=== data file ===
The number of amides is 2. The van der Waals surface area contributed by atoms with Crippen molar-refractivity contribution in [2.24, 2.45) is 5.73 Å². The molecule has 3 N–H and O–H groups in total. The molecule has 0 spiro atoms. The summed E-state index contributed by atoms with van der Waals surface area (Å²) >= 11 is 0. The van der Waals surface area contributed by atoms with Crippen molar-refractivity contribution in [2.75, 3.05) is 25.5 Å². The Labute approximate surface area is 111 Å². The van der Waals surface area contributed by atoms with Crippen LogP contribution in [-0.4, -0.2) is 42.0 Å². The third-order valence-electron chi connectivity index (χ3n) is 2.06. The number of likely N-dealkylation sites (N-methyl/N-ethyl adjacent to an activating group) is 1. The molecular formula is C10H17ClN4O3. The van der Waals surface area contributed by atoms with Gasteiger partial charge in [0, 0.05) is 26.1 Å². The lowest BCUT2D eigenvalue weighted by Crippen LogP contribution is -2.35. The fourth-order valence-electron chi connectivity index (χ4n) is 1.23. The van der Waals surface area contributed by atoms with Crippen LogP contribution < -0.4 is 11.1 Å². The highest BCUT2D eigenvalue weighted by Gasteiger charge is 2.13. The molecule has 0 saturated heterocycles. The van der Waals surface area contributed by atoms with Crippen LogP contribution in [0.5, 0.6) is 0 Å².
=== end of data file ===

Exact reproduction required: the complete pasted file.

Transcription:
The number of amides is 2. The van der Waals surface area contributed by atoms with Crippen molar-refractivity contribution in [2.24, 2.45) is 5.73 Å². The molecule has 3 N–H and O–H groups in total. The molecule has 0 spiro atoms. The summed E-state index contributed by atoms with van der Waals surface area (Å²) >= 11 is 0. The van der Waals surface area contributed by atoms with Crippen molar-refractivity contribution in [2.75, 3.05) is 25.5 Å². The Labute approximate surface area is 111 Å². The van der Waals surface area contributed by atoms with Crippen LogP contribution in [-0.4, -0.2) is 42.0 Å². The third-order valence-electron chi connectivity index (χ3n) is 2.06. The number of likely N-dealkylation sites (N-methyl/N-ethyl adjacent to an activating group) is 1. The molecular formula is C10H17ClN4O3. The van der Waals surface area contributed by atoms with Gasteiger partial charge in [0, 0.05) is 26.1 Å². The lowest BCUT2D eigenvalue weighted by Crippen LogP contribution is -2.35. The fourth-order valence-electron chi connectivity index (χ4n) is 1.23. The van der Waals surface area contributed by atoms with Crippen LogP contribution < -0.4 is 11.1 Å². The highest BCUT2D eigenvalue weighted by Gasteiger charge is 2.13. The molecule has 0 saturated heterocycles. The van der Waals surface area contributed by atoms with Crippen LogP contribution in [0.5, 0.6) is 0 Å².